Armenia is the capital of the Quindio Department in Colombia. A mural has recently appeared near the city council building, depicting a man in a Turkish costume from the Ottoman Empire period. This image, which has nothing to do with the history of the city, caused outrage among residents.
The mural appeared after the mayor of the city decided to establish cultural ties with Turkey and then visited Turkey together with several members of the city council. The trip took place at the invitation of the Erdogan administration, where participants were presented with the “other side” of the Armenian Genocide. Although nothing connects the Colombian city with the Republic of Armenia, the local council formally recognizes the Armenian Genocide, which Colombia and Turkey have not done yet.
Turkish President Recep Tayyip Erdogan believes that the discoverers of America long before Columbus had been Muslim travelers and that the merit of the Islamic world in expanding the map of Eurasia should be recognized. For this reason, the president is investing in Turkish cultural centers that are opening in the friendly countries of the region.
For several years, Erdogan wanted (and tried) to open a mosque in Cuba, but the communist government rejected proposals to build a religious center. Then, Erdogan switched his aspirations to Venezuela whose president Maduro was more supportive of his idea.
Of course, the Turkish government has never openly linked these convictions of Erdogan with the establishment of relations with the city of Armenia in Colombia.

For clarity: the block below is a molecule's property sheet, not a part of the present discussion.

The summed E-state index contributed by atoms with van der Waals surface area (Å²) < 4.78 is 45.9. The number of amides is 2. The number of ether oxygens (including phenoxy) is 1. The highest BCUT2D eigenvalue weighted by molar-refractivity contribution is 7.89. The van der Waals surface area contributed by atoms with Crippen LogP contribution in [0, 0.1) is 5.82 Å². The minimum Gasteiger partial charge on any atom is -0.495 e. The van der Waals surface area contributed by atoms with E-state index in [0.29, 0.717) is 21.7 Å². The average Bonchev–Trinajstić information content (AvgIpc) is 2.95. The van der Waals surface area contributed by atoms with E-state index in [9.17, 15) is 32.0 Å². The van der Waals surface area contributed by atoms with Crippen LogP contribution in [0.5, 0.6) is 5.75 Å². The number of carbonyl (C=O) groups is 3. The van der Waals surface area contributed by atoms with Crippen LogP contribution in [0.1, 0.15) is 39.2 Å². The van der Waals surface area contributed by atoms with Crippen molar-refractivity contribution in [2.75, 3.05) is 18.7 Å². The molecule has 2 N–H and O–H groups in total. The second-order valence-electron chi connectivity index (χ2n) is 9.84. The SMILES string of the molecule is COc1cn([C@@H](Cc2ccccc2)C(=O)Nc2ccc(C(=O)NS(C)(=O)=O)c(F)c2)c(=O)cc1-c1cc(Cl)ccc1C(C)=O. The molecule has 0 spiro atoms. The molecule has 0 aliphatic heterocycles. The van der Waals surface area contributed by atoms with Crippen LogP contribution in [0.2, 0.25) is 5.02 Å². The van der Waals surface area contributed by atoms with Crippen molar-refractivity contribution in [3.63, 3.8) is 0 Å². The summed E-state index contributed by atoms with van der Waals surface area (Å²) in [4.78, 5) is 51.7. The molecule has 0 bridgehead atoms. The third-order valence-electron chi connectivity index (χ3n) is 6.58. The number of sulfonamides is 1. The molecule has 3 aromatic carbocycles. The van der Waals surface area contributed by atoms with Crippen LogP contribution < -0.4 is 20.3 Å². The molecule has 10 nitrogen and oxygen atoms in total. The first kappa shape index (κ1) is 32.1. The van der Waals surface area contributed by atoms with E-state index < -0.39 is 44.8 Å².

One of the local newspapers reported recently that the townspeople were confused and even outraged by the expensive mural, which, from their point of view, is in no way connected with the history of Colombian Armenia and its heritage.
“I don’t quite understand how Armenia is related to Turkey. I think that they [the city authorities] this way simply repaid for their small trip [to Turkey],” said a resident of Armenia, referring to the trip of the mayor and members of the city council to Turkey.
“We, the residents of Quindio, are puzzled and do not understand how this sultan [on the mural] is associated with our city. What’s happening? Please let serious politicians manage the city. It’s just terrible for our capital,” said another resident of the city.
The head of the city council, in turn, noted that the mural is part of a cultural exchange with Turkey, which is intended to work bilaterally in the format of business and tourism projects.
The newspaper El Tiempo writes that the council is discussing not only various kinds of cultural “favors” to Turkey but also changes in the declaration of 2014 which refers to the recognition of the Armenian Genocide in the Ottoman Empire.
At least one of the city council members, Luis Guillermo Agudelo, expressed outrage at the colleagues’ trip to Turkey, calling it “unimportant” and “not benefiting the city.”
“Regardless of whether the Turkish government has carried out the Armenian Genocide or it has been caused by WWI, all these debates will not do any good to the city,” said Agudelo.
In an interview with El Tiempo, he called the Turkish mural “an absurdity”: “It is located on a public building which used to house a gallery, and now, the building’s ‘identity’ is changed.”
Perhaps Turkey’s interest in Colombia “spilled over” from Venezuela, where in 2017, Erdogan announced the construction of a mosque and a Turkish cultural center in Caracas.